Sometimes a single photograph can catapult a brand to cult status. Matthew Harris, known professionally as Mateo, vividly recalls waking up more than a decade ago to a Google Alert with Rihanna wearing a zipper necklace from the men’s jewelry line he introduced in 2009. “That’s when the madness started,” he says with a smile, still amazed that the superstar’s stylist had spotted a few of his pieces on display at the Manhattan vintage shop What Goes Around Comes Around.
These days, Mateo’s baroque pearl drop earrings and diamond huggies can be spotted on A-listers ranging from Amanda Gorman to Michelle Obama to Zendaya.
The success of Mateo New York proves there’s room in the jewelry industry for a self-taught designer who started small and built his brand through word of mouth and e-commerce. Since pivoting to women’s fine jewelry in 2014, the Jamaican-born Mateo has been unafraid to trust his instincts, both professionally and personally. His maverick moves include closing a SoHo boutique after two years when it became clear that a well-designed website could power sales; moving to Houston during the pandemic, even though he didn’t know a soul in Texas; and prioritizing reasonable prices while manufacturing 14k jewelry in New York City.
“I’m not from the fashion world or the world of fine jewelry, so I took a different approach,” says Mateo, chatting about his company via Zoom from the SoHo Grand Hotel during a bimonthly business trip to New York. “I used to be a waiter here,” he adds slyly, “and I saved every tip to fund my business.” Charming and unpretentious, the designer found an eager audience among stylists and editors on the lookout for unusual, beautifully constructed fine jewelry.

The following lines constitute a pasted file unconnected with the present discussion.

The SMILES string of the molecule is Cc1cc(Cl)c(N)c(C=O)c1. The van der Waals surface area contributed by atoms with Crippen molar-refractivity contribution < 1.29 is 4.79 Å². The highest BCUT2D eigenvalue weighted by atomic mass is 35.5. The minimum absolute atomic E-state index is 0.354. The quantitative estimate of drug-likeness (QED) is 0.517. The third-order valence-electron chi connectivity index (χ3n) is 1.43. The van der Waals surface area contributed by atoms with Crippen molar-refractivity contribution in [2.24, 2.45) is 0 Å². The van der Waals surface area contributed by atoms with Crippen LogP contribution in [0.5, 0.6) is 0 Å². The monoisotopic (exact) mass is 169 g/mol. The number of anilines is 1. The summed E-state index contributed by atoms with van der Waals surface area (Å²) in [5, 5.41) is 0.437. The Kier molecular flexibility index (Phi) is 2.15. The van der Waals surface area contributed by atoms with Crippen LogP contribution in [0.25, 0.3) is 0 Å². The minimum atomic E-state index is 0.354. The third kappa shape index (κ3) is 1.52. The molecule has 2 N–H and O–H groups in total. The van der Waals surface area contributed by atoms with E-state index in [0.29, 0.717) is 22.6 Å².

“When I entered the marketplace, no one was doing affordable, personal jewelry,” Mateo says. “People identified with the simplicity of the brand and the fact that it’s made by a real person. It’s not some corporation or fancy establishment; it’s a little Black guy making cool jewelry.”
The son of a dressmaker, Mateo left Jamaica for college but dropped out of a master’s degree program at Georgetown University in Washington, D.C., when he realized his future did not lie in hotel management. “I needed to pursue something I was passionate about,” he recalls, “and jewelry just happened to be it.” His friends expressed skepticism, and his mom was appalled; but Mateo, who had moved to Brooklyn, N.Y., began making contacts in Manhattan’s jewelry district and studying YouTube how-to videos. “My first design sketches looked like a toddler drew them, but I understood what I wanted to do—make jewelry that I would want to wear.” His initial pieces—including tiny scissors and screw charms and the zipper that caught the eye of Rihanna’s stylist—were inspired by a tool kit.
As he learned his craft, Mateo formed lasting relationships at long-established supply companies including A. Herschlag Inc. Findings and Myron Toback Inc. “I call Mr. Toback my foster father of jewelry,” he says fondly. “I met him when I didn’t know where to get chains and clasps; his staff is from Guyana, so there’s a familiarity in terms of culture. Whatever I need, they ship to my house in Texas.”
Mateo’s bench jewelers on West 47th Street in New York City have been with him since the beginning. “We sit down together and go through the mechanisms of each piece,” he says. “It feels magical to make a sketch on a piece of paper and something fine and precious comes out. For me, that’s alchemy.” The brand got a boost in 2017 when it was chosen as a CFDA/Vogue Fashion Fund finalist.